Note from the Editor: This begins the newest entry from our “Notes from the Field” series, this time written by one of IHO’s newest doctoral students, John Rowan. In upcoming entries, you will hear more about John’s research interests. I am so interested to hear about what IHO researchers and the international team of scientists are doing in Ledi-Geraru—and I am happy to bring you that news from John.
Greetings from the Afar of Ethiopia—this entry comes from our campsite in the arid scrubland of the Ledi-Geraru research area.
I arrived in Addis Ababa in late December and spent a few weeks working in the National Museum of Ethiopia on Pliocene faunal collections with IHO professor Kaye Reed. The museum was lively as preeminent scientists like Terry Harrison and Yohannes Haile-Selassie were working in the research collections or preparing to head out into the field.
The 2013 field season for the Ledi-Geraru Research Project kicked off on January 9 as we packed up and made the eight-hour trek from Addis Ababa to the Afar. Our team here includes Kaye Reed (IHO/ASU), Ramon Arrowsmith (ASU), Brian Villmoare (George Washington University), David Feary (ASU), three ASU PhD students (Erin DiMaggio, Chalachew Seyoum, and Dominique Garello), and local Afar workers (including the famous Omar Abdullah). The rest of our crew arrives at the end of the month and includes Chris Campisano (IHO/ASU), Lars Werdelin (Swedish Museum of Natural History), and Dave Braun (George Washington University). Every participant forms a different piece of a larger puzzle as we try to collectively reconstruct human evolution in East Africa using lines of evidence from geology, paleontology, and archaeology.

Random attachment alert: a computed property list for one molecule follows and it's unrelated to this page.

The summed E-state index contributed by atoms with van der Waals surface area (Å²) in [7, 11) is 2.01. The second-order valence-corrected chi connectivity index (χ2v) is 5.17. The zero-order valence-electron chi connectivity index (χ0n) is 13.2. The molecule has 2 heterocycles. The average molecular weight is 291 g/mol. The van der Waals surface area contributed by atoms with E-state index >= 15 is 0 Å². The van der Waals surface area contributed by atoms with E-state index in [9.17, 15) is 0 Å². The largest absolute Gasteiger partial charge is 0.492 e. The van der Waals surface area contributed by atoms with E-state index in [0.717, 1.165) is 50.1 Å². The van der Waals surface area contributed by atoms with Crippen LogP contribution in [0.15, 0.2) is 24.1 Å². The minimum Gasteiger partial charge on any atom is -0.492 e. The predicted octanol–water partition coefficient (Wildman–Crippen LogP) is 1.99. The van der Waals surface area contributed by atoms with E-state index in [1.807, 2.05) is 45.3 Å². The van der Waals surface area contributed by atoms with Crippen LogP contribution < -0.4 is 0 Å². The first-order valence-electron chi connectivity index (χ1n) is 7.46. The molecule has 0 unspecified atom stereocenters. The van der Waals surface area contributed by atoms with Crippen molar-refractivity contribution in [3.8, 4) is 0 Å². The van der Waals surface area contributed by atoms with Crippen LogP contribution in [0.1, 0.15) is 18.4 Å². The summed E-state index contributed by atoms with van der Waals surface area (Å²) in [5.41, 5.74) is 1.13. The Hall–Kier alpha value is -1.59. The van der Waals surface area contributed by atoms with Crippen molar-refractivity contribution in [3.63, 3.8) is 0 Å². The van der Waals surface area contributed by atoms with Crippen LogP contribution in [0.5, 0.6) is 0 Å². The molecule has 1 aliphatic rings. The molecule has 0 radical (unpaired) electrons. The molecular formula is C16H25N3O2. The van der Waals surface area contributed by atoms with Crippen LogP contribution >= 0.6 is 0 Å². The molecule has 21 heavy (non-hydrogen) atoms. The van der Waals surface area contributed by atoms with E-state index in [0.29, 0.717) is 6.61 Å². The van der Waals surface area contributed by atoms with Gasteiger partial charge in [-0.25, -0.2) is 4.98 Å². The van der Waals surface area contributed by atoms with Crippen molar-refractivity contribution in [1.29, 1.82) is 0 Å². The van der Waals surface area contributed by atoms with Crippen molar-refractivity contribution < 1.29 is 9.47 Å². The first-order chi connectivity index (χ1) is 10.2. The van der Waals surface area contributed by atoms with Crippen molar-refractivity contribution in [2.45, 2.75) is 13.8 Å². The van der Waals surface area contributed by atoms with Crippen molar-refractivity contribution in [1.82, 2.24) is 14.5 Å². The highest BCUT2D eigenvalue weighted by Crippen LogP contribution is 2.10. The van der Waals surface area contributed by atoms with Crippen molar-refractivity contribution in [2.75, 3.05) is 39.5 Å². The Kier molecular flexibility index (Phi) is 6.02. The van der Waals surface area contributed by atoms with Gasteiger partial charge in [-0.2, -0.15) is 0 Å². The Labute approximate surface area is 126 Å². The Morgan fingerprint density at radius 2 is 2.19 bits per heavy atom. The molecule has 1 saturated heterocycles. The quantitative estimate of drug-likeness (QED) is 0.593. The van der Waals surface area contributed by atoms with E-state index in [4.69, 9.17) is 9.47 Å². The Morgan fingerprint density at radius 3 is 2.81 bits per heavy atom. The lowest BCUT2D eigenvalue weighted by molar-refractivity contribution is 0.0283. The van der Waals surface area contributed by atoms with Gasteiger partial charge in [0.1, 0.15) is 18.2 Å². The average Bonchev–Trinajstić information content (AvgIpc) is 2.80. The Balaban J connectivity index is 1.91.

Our current focus is to investigate new fossiliferous exposures that should help fill a significant gap in our understanding of human evolution in East Africa. In the Afar, the Hadar Formation ranges from 3.5mya—2.95mya and is overlain by the Busidima Formation from 2.7mya—160,000ybp; however, sediments ranging from 2.95—2.7mya are missing from the sequence due to an unconformity. For paleoanthropologists, this small slice of time is of great importance because it may be the time when our genus, Homo, originates. To throw light on the origin of Homo, the Ledi-Geraru Research Project was initiated by the late Charlie Lockwood, Kaye Reed, and Ramon Arrowsmith in 2002 as an attempt to clarify the transition from Australopithecus and the emergence of Paranthropus (a bizarre evolutionary off-shoot of robust hominins) and Homo. Along with the earliest members of our own genus, the first stone tools may have appeared during this time period.
The field is always an exciting place of discovery—so far we’ve already deduced that the animals we’re finding in the Ledi-Geraru research area are very different from those at Hadar. In the Hadar Formation, the uppermost deposits demonstrate a general trend towards a more open and arid environment—a change that is in sync with increasing robusticity in Australopithecus afarensis (Lucy’s species). But, as noted above, after 2.95mya, we’re not sure what became of Au. afarensis or the animals with which it shared the landscape with. Ledi-Geraru is showing us that there may have been ecological changes in the Afar around 2.8mya similar to those documented in the Omo-Turkana Basin of northern Kenya and southern Ethiopia. We’ve uncovered new monkeys, bovids, hippos, and other mammalian taxa that may represent immigrants into the Afar from other areas or new and unique species that have evolved from the older Hadar fauna.
That’s all for now—more to come soon!